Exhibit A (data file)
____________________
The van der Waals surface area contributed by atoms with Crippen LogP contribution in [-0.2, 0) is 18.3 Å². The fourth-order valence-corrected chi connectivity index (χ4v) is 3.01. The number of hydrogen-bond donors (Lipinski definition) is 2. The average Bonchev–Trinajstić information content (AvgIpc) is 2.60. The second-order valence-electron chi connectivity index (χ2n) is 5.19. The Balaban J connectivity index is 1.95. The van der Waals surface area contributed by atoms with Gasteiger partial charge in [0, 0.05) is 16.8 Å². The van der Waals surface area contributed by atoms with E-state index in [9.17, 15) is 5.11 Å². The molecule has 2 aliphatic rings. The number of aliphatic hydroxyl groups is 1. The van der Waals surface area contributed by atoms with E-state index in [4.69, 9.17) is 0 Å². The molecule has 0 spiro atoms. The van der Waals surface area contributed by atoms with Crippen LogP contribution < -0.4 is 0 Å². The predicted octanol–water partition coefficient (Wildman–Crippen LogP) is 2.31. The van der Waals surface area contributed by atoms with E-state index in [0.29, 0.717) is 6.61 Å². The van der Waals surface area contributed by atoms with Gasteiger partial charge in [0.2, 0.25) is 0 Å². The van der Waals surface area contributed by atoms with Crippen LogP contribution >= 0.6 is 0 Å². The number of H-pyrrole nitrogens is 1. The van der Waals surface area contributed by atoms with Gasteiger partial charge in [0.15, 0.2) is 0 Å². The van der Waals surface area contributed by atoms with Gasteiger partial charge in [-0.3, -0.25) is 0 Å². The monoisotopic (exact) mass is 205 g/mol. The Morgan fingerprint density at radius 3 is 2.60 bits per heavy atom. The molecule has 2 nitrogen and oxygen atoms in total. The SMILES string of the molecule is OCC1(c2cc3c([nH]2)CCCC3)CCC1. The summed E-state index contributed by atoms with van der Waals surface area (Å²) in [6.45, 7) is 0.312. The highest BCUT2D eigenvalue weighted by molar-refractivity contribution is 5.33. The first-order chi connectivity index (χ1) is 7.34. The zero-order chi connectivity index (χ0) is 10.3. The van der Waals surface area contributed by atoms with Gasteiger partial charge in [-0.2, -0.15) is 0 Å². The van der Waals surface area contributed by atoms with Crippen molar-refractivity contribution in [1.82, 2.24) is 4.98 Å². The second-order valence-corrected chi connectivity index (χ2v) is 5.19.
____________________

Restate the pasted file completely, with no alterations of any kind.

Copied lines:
The van der Waals surface area contributed by atoms with Crippen LogP contribution in [-0.2, 0) is 18.3 Å². The fourth-order valence-corrected chi connectivity index (χ4v) is 3.01. The number of hydrogen-bond donors (Lipinski definition) is 2. The average Bonchev–Trinajstić information content (AvgIpc) is 2.60. The second-order valence-electron chi connectivity index (χ2n) is 5.19. The Balaban J connectivity index is 1.95. The van der Waals surface area contributed by atoms with Gasteiger partial charge in [0, 0.05) is 16.8 Å². The van der Waals surface area contributed by atoms with E-state index in [9.17, 15) is 5.11 Å². The molecule has 2 aliphatic rings. The number of aliphatic hydroxyl groups is 1. The van der Waals surface area contributed by atoms with E-state index in [4.69, 9.17) is 0 Å². The molecule has 0 spiro atoms. The van der Waals surface area contributed by atoms with Crippen LogP contribution < -0.4 is 0 Å². The predicted octanol–water partition coefficient (Wildman–Crippen LogP) is 2.31. The van der Waals surface area contributed by atoms with E-state index in [0.29, 0.717) is 6.61 Å². The van der Waals surface area contributed by atoms with Gasteiger partial charge in [0.2, 0.25) is 0 Å². The van der Waals surface area contributed by atoms with Crippen LogP contribution >= 0.6 is 0 Å². The number of H-pyrrole nitrogens is 1. The van der Waals surface area contributed by atoms with Gasteiger partial charge in [0.15, 0.2) is 0 Å². The van der Waals surface area contributed by atoms with Gasteiger partial charge in [-0.3, -0.25) is 0 Å². The monoisotopic (exact) mass is 205 g/mol. The Morgan fingerprint density at radius 3 is 2.60 bits per heavy atom. The molecule has 2 nitrogen and oxygen atoms in total. The SMILES string of the molecule is OCC1(c2cc3c([nH]2)CCCC3)CCC1. The summed E-state index contributed by atoms with van der Waals surface area (Å²) in [6.45, 7) is 0.312. The highest BCUT2D eigenvalue weighted by molar-refractivity contribution is 5.33. The first-order chi connectivity index (χ1) is 7.34. The zero-order chi connectivity index (χ0) is 10.3. The van der Waals surface area contributed by atoms with Gasteiger partial charge in [-0.2, -0.15) is 0 Å². The van der Waals surface area contributed by atoms with Crippen molar-refractivity contribution in [1.82, 2.24) is 4.98 Å². The second-order valence-corrected chi connectivity index (χ2v) is 5.19.